The number of students you choose for your council should depend on how often you plan to run the intramurals. A recommended approach is to have 3 students per day of intramurals. If you plan to run intramurals for three days/week then you would have 9 students on your council.
To run a successful intramural program, student responsibilities could be organized as follows:
Public Relations students will need to be a daily fixture on the morning announcements informing the students and staff about upcoming intramural games and activities. These announcements are very important as they provide a consistent message about the program. Students should also create posters highlighting upcoming events and organize an intramural bulletin board.
Organization students could be responsible for assisting the staff in supervising the gym during games and activities. The students can also deal with any equipment set up and take down in the gym before and after games. This will allow the teacher on supervision duty to focus on the supervision of the area. The athletic council, working with their staff advisor can organize a weekly schedule for this supervision, set up and take down.
Officiating students in both elementary and secondary school are capable of officiating most intramural games. This creates an excellent leadership and learning opportunity for not only the students on the athletic council but also for the students involved in the games. Activities run by students for students can be a very positive situation.
Stephanie, Chris, Michelle and Kelsey (below) are members of the St. James Catholic High School athletic council. This picture was taken in the gym at lunch during the intramural activities.
Signing Up for Games and Activities:
The student’s should have the responsibility to organize the sign-ups for the various intramural games and activities. At the elementary and secondary level, sign-ups should be organized in leagues dependant on grade or age:
Primary Elementary grades 1 3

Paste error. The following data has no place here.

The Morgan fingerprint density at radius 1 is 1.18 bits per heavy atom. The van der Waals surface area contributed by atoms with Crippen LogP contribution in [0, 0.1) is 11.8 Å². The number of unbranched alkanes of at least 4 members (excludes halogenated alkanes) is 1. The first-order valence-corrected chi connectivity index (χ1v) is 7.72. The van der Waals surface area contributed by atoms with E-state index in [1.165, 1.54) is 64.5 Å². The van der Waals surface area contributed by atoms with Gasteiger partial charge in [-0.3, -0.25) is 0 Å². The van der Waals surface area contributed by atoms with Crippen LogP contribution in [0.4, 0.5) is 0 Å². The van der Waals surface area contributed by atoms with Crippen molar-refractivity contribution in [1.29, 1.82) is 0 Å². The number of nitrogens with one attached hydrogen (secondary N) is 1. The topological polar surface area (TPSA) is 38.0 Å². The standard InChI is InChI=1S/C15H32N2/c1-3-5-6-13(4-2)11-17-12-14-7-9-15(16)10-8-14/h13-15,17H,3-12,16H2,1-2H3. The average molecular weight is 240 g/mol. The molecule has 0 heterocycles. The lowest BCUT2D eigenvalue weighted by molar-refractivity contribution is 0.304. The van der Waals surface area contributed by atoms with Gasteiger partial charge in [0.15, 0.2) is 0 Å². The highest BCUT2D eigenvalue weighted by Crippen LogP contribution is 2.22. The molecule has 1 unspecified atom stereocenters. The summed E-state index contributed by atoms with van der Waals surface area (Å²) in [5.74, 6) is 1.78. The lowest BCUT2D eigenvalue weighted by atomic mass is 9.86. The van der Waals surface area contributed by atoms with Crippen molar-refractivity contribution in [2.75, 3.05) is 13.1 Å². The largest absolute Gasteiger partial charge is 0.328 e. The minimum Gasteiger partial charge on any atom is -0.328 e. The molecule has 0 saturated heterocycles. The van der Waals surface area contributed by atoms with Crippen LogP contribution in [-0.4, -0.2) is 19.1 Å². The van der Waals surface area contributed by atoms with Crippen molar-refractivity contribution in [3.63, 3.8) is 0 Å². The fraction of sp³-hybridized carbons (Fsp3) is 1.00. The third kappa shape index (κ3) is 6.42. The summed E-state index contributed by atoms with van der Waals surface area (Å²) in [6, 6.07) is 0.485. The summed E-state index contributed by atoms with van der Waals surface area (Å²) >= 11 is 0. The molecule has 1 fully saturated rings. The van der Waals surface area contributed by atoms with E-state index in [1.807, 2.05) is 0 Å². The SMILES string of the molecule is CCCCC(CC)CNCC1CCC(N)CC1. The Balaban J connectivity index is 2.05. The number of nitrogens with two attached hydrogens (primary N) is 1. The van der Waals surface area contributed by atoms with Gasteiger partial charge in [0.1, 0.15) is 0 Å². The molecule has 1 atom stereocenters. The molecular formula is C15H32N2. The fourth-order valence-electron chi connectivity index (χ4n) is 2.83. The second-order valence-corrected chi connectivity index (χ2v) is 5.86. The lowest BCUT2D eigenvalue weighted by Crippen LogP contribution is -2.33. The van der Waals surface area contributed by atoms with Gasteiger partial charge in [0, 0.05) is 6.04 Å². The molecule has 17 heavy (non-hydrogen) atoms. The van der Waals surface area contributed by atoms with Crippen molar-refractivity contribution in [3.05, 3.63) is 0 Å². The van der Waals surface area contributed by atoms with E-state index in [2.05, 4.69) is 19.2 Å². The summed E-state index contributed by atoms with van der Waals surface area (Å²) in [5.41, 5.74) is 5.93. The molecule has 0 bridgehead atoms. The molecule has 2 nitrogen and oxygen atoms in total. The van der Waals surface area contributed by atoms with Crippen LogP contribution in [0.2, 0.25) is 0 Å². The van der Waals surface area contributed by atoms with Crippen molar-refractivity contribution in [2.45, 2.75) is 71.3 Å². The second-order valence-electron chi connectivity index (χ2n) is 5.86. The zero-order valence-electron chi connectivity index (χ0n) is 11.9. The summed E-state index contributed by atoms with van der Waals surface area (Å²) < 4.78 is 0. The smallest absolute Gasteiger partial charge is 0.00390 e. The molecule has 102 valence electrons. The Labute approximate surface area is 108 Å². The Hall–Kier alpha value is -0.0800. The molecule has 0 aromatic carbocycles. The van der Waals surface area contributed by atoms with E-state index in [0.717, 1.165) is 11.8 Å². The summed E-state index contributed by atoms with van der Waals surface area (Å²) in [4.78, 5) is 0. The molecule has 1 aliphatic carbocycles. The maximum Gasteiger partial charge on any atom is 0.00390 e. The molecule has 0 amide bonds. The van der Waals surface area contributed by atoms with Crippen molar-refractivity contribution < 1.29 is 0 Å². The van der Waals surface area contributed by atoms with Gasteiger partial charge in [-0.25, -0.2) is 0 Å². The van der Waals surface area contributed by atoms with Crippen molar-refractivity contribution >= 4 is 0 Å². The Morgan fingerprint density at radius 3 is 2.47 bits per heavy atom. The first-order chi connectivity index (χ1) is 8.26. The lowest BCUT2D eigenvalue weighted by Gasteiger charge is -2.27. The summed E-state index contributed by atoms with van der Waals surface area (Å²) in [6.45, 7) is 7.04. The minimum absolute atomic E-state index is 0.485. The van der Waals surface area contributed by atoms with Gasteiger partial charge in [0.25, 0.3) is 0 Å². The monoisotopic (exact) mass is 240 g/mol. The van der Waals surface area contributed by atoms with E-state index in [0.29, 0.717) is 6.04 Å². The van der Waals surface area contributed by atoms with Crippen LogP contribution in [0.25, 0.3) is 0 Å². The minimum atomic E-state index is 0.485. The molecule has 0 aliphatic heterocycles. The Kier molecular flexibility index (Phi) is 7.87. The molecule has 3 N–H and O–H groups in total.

Junior Elementary grades 4 6
Senior Elementary grades 7 8
Junior Secondary grades 9 10
Senior Secondary - grades 11 12
Open Girls - grades 9 12*
*depending on the success of the sign-ups you may be able to divide the girls’ teams into junior and senior divisions
This breakdown will allow students to play against students their own age and ability. In addition, these divisions will decrease the chance of injury and increase the chances of having fun, competitive games and activities.
Students should sign up their own teams and be encouraged to sign up as a group. Teams should consist of between 6 10 members to allow for more involvement. Please see examples of sign sheets at the end of this section. See sample sign up sheet (PDF file will open). Competitive balance is not an issue when students sign up on their own. The schedule should always have teams of similar ability playing each other.
The sign up period should last about one week with frequent public relations reminders of the sign up period. Some other guidelines to consider include:
- During sign up periods have an OPEN gym for a week where students can play unorganized games like basketball, indoor soccer and dodge ball; provide opportunities for junior students and girls to get involved as senior students often take over on open gym days
- Once the sign ups have concluded, post team lists for all divisions as well as the first weekly schedule
- Students are allowed to make additions or deletions to their team; they must inform the staff supervisor of any changes
- No one is allowed to play on more than one team at the same time
Depending on the length of your lunch break, schedule two games per lunch; this will work even with a 40 minute lunch break
- If there are many teams, divide the gym into two and play four games per lunch break; this will maximize student participation
- Students need to be in class on time after lunch or possibly forfeit their status as an intramural participant
Games and Activities:
The games and activities that you offer must represent the philosophy of intramurals anyone can play regardless of skill level and still have fun. Therefore, it is imperative that games of low organization, mass participation and minimum need for previous experience are chosen.
Below is an example of a year long intramural schedule at a secondary school:
|September October (6 weeks)
Touch Football (outside)
|October November (6 weeks)
|December (3 weeks)
||Basketball - 4 on 4; only 1 varsity player/team
|January (2 weeks)
||Open Gym Activities
|February March Break (6 weeks)
|March April (6 weeks)